side and 65 from Des Moines. Of
the latter, 10 teams are composed of
soldiers from Camp Dodge. The sol
diers, it is reported, have some of
the best known tournament bowlers
in the country on their teams.
Chicago, St. Louis and Kansas
City have all entered teams. Oma
ha's six is next on the list. Sioux
City will be represented by five, and
Minneapolis, St. Paul and Feoria
with three each. Milwaukee, St
ioseph, East St. Louis, Fort Dodge,
fason City, Marshalltown, Cedar
Rapids and Dubuque are other large
cities which will be represented on
the drives with two teams. Toledo,
Cincinnati, Indianapolis, South
Bend, Tulsa, Wichita, Excelsior
Springs, Pueblo, Denver, Fremont,
Lincoln, Rock Island, Red Oak,
Boone, Manning and Logan have
entered one team each.
Ten thousand dollars in prize
money will be awarded to winners
of this tourney.
WHAT BOYS WRITE
BACK FROM CAMPS
Letters From Cantonments Full
of Praise for What Y. M, 0. A.
Workers Are Doing for
Ninety per cent of the letters sent
home by boys when they first go to
the, army contain some mention of
the Young Men's Christian associa
tion, and without exception the sol
diers praise that institution, accord
ing to careful statistics just completed.
une letter, typical or all the others.
is from Julius D. Cronin, son of D.
H. Cronin, editor of the Frontier at
O'Neill, Neb. Young Cronin is at
San Antonio, Tex. He writes:
We are still in Quarantine camn.
but expect to be released the first of
the week. After that we will be per
mitted to go to town every three
days and will be able to go over to
the Young Men's Christian associa
tion and move about in general,
whereas now we are tied down to our
own camp. Speaking about the Young
Men's Christian association, it is cer
tainly a great institution and deserves
the encouragement and support of all
people everywhere. They have houses
at all these camps, where you can go
and write, material all being furnished
free. I hey provide tree moving pic
tures, concerts and lectures most
every night, and have singing and
Bible exercises Sundays and different
evenings in the quarantine camp. At
Fort Logan they had an especially at
tractive place, piano and victrola al
ways ready for use, concerts every
eveninir and sacred concerts and sing
ing by congregation Sunday evenings.
All of you would be surprised, at
least 1 was. to see the tervor and
earnestness with which these soldiers,
both young and old, join in the serv
ices, and you would be still more sur
prised, if you misunderstood these
men as I did. to see them rise and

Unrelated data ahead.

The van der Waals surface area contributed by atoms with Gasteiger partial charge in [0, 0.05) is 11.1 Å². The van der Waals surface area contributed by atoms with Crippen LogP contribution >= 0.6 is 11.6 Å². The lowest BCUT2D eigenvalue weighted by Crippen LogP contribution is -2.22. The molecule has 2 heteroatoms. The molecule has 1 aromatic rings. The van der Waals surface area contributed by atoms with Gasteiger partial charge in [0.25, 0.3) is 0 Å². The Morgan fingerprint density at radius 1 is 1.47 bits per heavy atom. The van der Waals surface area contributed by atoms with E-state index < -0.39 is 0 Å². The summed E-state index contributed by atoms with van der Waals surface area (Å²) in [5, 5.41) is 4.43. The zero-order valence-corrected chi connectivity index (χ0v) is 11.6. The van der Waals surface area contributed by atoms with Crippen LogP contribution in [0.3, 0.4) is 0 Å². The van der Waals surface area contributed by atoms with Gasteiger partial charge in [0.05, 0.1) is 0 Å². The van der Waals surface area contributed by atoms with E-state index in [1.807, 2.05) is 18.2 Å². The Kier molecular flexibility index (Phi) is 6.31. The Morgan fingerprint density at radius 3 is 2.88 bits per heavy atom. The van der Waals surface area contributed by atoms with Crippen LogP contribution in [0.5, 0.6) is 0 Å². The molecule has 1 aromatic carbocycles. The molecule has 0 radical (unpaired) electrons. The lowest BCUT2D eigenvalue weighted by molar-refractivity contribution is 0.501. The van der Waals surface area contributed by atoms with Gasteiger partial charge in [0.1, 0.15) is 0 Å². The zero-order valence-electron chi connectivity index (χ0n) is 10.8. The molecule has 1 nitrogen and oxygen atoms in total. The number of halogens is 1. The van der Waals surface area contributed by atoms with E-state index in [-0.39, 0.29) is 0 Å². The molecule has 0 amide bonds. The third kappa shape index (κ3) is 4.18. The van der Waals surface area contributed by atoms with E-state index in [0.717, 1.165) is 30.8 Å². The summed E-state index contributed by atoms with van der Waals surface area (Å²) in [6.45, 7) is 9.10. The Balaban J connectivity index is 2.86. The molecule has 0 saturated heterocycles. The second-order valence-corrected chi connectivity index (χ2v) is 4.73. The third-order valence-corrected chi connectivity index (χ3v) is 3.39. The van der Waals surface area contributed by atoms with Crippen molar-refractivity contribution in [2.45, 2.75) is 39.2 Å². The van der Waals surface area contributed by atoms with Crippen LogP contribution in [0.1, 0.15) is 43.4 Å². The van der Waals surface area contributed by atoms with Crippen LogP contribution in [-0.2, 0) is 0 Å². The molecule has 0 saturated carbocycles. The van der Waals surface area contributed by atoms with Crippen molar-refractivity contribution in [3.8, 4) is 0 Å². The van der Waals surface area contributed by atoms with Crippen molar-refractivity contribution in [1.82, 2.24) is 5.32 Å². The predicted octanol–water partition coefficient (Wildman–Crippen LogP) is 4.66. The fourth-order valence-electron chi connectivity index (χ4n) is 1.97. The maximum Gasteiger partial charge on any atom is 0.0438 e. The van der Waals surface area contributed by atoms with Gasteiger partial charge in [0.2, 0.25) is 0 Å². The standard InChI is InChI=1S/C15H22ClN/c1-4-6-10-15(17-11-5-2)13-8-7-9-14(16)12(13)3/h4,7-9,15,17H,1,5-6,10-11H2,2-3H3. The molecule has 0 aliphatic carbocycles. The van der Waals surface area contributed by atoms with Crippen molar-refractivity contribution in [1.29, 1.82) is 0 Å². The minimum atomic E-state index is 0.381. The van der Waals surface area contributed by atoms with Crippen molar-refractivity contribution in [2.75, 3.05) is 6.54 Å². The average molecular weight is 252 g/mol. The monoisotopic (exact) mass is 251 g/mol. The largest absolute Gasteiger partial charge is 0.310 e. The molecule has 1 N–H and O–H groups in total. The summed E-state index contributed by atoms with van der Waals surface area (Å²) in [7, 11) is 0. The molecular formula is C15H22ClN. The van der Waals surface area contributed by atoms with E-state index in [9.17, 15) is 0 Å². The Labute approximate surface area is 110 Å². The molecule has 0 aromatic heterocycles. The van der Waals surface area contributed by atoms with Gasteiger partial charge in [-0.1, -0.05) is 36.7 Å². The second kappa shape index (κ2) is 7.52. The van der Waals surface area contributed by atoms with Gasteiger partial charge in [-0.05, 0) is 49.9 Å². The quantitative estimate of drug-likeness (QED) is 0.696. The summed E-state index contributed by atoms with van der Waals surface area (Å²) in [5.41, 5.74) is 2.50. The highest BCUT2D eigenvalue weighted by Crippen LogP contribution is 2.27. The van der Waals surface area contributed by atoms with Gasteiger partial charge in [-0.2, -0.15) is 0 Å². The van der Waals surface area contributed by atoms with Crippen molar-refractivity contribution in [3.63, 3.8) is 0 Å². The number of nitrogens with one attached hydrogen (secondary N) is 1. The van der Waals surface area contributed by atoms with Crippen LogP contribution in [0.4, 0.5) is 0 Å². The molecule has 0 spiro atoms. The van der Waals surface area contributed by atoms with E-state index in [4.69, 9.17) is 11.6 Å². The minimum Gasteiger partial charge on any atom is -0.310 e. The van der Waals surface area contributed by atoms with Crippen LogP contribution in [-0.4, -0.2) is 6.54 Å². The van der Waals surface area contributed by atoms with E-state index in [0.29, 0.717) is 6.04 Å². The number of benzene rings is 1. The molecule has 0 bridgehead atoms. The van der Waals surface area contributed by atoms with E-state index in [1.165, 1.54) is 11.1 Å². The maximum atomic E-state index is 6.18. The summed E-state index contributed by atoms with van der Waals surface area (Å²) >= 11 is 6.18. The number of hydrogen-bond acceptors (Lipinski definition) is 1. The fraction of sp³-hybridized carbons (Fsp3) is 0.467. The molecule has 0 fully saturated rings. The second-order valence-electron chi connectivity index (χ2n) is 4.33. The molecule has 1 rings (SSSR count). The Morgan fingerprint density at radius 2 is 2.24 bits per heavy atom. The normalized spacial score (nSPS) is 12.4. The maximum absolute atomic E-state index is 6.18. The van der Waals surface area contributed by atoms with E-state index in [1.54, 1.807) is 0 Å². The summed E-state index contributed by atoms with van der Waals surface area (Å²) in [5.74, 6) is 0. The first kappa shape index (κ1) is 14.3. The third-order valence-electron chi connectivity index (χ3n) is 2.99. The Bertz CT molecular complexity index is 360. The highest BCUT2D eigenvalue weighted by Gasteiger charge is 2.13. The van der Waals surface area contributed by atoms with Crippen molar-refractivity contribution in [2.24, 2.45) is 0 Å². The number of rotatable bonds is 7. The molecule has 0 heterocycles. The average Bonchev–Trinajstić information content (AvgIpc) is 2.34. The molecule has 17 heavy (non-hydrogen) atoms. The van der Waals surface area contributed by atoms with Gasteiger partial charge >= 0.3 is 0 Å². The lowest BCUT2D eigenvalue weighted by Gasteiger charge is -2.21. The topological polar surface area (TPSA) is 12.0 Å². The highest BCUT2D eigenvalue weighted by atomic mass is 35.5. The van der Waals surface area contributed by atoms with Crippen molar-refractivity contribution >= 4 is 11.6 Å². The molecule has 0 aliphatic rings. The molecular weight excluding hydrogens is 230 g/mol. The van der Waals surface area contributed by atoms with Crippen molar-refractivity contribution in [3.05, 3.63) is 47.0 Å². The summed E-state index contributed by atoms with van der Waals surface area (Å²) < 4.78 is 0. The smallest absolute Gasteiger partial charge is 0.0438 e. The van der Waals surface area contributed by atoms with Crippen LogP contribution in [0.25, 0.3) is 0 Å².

express confidence and belief in God,
tell from their, experience now ne
helped them and advise the nonbe
lievers to get into line. And this
comes not only from a few, but, on
the contrary, a great many: varying
in age -from 21 to 45, the majority be
ing middle aged."
"Our Civic Pride"
To Be Shown in
MMBi : .
Schedule of educational film, "Our
riwir Pride." offered bv Omaha Free
Dental dispensary, for children, as fol-
NOVEMBER. 1 S Hippodrome.
11 -Hipp. 2 Qem.
11 Dundee. 17 Lothrop.
lSDnnde. J Grand.
14 Orpheum, South z Benson.
Mrs. Helen Kelly Gould Thomas
Marries an Albanian Prince
Helen Kelly Gould Thomas, former
wife of Frank J. Gould and widow of
Ralph H. Thomas, is the bride of
Noureddin Vlora, an Albanian prince.
They were quietly married by City
Clerk Scully in the Municipal build
ing. She met him, under romantic
circumstances, a year or more ago
while bob-sledding in the neighbor
hood of St. Moritz. Switzerland.
Mrs. Thomas, now the Princess
Vlora. is a daughter pf the late Ed
ward Kelly, who amassed a fortune
as a banker in Wall street, and a sis
ter of Eugenia Kelly, whose marriage
to ''Al" Davis, against the wishes of
her mother, caused a sensation soahe
two years ago. i
A year after she obtained her di
vorce from Frank J. Gould she, was
married to Ralph Hill Thomas, who
died in 1914, leaving his wife an tes
tate estimated at betwen $2,000,000
and $3,000,000. She insists, however,
that she is dependent on the $20,000
a vear alimony paid by Mr. Gould.
1'rince Vlora is 28 years old and a
son of Ferdid Vlora Pasha, former
grand vizier under Sultan Abdul
It Mavlo, South
17 Apollo. ,
Admission Price to ,
r Art Exhibit Reduced
For the first time since the opening
of the art exhibition at the Fontenelle
the usual admission price of 25 cents
was reduced to 10. This, however,
was for Saturday . only, from 2 to
10 p. m.
Mrs. Ward Burgess requests that
visitors take particular note of No. 26,
"Roadside Meeting," Albert P. Ryder,
N. A- Mr. Ryder's paintings are high
ly prized by art leaders in America.
None of his canvases are for sale
and are considered priceless. v
"Roadside Meeting, is almost an
oddity. The artist has worked from
the idea conceived in his mind not
as the eye would see the object; and
as a result the whole charm of the
picture lies in the half-guessed, whim
sical style of its creator, lnts winter
there will be ah exhibition of Mr.
Ryder's pictures at the Metropolitan